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Can we please bury Marx once and for all?

Tony Wikrent's picture
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I’m on the road again, this time for the big artist-blacksmiths’ conference in Memphis, which is held only once every two years.

But there’s something I noticed on the tubez in the days and weeks just before I left that is really needling me. There are a number of otherwise very smart people, some whom I deeply admire, who have begun promoting the ideas of Karl Marx, and the application of Marxist critique to the current socio-politico-economic situation in the United States.

Now, I understand that there is an increasingly desperate search for a workable socio-politico-economic approach as it becomes increasingly clear that electing an African-American as President of the United States is not leading to the fundamental changes in the polity and the economy many of us were hoping and fighting for. As disappointment with the innate conservatism of Barack Obama grows, there is an increasing radicalization of many progressives that, unfortunately, in too many cases, is leading to a growing support of and interest in Marxism.

To be blunt, Marxism is an unmitigated failure.

First, of course, is the mind-bogglingly brutal and bloody repression Marxists have wreaked on millions when Marxists actually achieved political control.

Isn't that reason enough to write off Marxism as worse than useless?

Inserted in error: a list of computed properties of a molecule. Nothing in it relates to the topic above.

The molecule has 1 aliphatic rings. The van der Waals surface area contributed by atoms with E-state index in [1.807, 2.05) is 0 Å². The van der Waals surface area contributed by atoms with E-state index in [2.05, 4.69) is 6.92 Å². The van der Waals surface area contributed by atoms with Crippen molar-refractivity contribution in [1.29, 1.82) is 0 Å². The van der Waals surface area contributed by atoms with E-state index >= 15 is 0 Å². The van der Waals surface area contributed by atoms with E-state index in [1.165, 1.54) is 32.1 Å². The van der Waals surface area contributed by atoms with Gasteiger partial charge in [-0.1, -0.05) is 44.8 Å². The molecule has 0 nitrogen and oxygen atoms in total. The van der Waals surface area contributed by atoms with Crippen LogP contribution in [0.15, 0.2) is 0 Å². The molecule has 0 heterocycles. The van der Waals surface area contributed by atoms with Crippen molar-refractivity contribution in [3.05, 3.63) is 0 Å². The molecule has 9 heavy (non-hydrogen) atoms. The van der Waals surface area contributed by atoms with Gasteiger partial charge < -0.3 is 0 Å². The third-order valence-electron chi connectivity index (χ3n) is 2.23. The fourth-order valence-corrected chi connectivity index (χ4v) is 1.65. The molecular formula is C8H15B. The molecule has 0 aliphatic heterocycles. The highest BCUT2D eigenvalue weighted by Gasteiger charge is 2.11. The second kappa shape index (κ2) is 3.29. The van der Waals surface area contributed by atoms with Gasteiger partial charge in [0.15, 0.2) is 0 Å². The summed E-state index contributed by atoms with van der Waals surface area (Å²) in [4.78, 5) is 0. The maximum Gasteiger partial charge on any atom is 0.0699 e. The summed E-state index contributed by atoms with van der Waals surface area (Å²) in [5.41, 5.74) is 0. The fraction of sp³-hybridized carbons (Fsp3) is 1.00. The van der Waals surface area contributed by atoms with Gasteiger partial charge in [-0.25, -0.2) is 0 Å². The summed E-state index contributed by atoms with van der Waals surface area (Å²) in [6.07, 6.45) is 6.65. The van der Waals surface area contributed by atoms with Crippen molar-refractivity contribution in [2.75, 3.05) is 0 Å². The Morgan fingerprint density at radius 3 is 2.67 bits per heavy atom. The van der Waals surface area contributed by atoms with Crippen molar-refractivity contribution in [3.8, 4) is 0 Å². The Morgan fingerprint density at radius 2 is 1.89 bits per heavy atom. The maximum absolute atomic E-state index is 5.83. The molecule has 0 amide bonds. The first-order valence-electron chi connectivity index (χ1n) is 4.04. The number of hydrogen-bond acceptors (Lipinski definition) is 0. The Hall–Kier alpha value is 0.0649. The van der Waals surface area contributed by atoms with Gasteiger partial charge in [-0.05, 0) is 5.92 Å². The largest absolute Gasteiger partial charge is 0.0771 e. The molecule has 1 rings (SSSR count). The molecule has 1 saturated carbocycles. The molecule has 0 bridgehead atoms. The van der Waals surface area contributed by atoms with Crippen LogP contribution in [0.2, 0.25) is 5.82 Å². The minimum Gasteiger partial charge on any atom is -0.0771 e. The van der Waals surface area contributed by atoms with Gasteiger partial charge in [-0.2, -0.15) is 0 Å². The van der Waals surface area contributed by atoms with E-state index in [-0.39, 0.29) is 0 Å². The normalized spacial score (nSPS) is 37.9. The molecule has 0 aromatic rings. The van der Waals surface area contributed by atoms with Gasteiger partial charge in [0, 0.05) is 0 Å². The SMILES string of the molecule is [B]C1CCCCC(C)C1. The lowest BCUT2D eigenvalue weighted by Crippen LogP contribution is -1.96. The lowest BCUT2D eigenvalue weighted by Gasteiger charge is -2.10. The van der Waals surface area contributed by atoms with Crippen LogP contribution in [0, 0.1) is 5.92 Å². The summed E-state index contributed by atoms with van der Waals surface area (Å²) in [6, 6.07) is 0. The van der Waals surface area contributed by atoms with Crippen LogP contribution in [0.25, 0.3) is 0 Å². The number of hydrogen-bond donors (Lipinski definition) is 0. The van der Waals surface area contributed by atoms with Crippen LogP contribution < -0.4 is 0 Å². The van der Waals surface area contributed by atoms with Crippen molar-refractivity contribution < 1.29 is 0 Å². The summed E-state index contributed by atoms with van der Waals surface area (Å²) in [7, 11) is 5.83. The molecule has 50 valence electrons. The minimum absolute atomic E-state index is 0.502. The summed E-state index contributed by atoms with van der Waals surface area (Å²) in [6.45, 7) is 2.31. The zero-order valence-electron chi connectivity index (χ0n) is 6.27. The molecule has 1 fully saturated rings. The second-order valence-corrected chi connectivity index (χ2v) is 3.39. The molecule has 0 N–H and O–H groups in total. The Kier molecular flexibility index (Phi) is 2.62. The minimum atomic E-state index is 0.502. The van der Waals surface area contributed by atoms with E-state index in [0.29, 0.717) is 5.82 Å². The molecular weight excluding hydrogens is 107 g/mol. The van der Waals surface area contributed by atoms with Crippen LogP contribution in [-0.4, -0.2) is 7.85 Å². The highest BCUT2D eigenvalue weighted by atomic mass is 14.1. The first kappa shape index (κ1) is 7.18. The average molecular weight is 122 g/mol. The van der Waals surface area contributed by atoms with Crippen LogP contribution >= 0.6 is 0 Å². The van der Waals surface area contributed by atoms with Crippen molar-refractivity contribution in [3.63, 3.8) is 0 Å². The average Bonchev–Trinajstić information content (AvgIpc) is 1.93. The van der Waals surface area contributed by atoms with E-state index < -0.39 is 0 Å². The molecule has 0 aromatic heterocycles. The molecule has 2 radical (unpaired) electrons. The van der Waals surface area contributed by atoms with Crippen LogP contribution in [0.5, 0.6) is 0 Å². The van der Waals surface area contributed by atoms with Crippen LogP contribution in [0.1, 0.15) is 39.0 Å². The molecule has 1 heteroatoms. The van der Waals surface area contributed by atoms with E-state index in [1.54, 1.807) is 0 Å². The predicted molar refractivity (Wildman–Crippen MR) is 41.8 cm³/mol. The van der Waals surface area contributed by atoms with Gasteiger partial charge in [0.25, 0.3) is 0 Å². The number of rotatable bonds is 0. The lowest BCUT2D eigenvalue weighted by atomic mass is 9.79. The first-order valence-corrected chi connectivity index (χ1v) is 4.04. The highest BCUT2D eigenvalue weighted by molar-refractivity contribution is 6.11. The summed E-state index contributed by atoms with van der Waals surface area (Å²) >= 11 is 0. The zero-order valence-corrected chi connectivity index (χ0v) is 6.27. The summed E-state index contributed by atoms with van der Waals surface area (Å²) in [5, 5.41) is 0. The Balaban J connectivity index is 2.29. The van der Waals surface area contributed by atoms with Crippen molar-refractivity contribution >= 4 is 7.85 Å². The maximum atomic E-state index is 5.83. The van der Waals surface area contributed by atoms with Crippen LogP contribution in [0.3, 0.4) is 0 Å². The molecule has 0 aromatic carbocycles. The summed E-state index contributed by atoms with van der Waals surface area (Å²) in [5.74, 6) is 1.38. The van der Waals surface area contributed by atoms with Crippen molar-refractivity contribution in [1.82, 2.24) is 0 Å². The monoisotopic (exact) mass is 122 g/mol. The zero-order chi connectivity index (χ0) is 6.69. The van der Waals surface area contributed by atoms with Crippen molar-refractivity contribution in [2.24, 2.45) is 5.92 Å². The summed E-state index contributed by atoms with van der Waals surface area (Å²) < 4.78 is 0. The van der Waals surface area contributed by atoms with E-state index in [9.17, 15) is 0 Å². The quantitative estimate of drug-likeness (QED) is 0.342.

Moreover, it saddens and startles me that otherwise smart people do not appreciate how a profession of admiration or even simple utility for Marxism is a political gift that the wrong-wing knows how to use with devastating effect.

Second, as Lawrence Goodwyn points out in his Introduction to his 1978 classic, The Populist Moment: A Short History of the Agrarian Revolt in America, both capitalist and socialist or Marxist societies have ended up with inherently anti-democratic hierarchical socio-political structures when organizing modern industrial economies. This fact suggests that there is something about modern industrial economies that even Marxists do not understand.

And in fact, the central critique Jonathon Larson has made of Marxism is that it simply fails to fully understand modern industrial economies:

ONE: Marx did not understand the revolutionary nature of industrialization. By the time they became rich in Marx’s mind, industrialists were as parasitic as any landowner, priest, or tax farmer. In fact, they were worse because they invented news ways of human exploitation. The fact that industrialists were devout Protestant pacifists (Quakers were heavily involved in early stage industrialization) who were in the business of applying scientific rationalism to the problems of production seemed to have never gained traction in Marx’s mind. To prove that he really didn’t get industrialization, he claimed that the problems of production had been solved in early capitalism. This is a serious error for the simple reason that solving the problems of production is an ongoing and evolutionary process.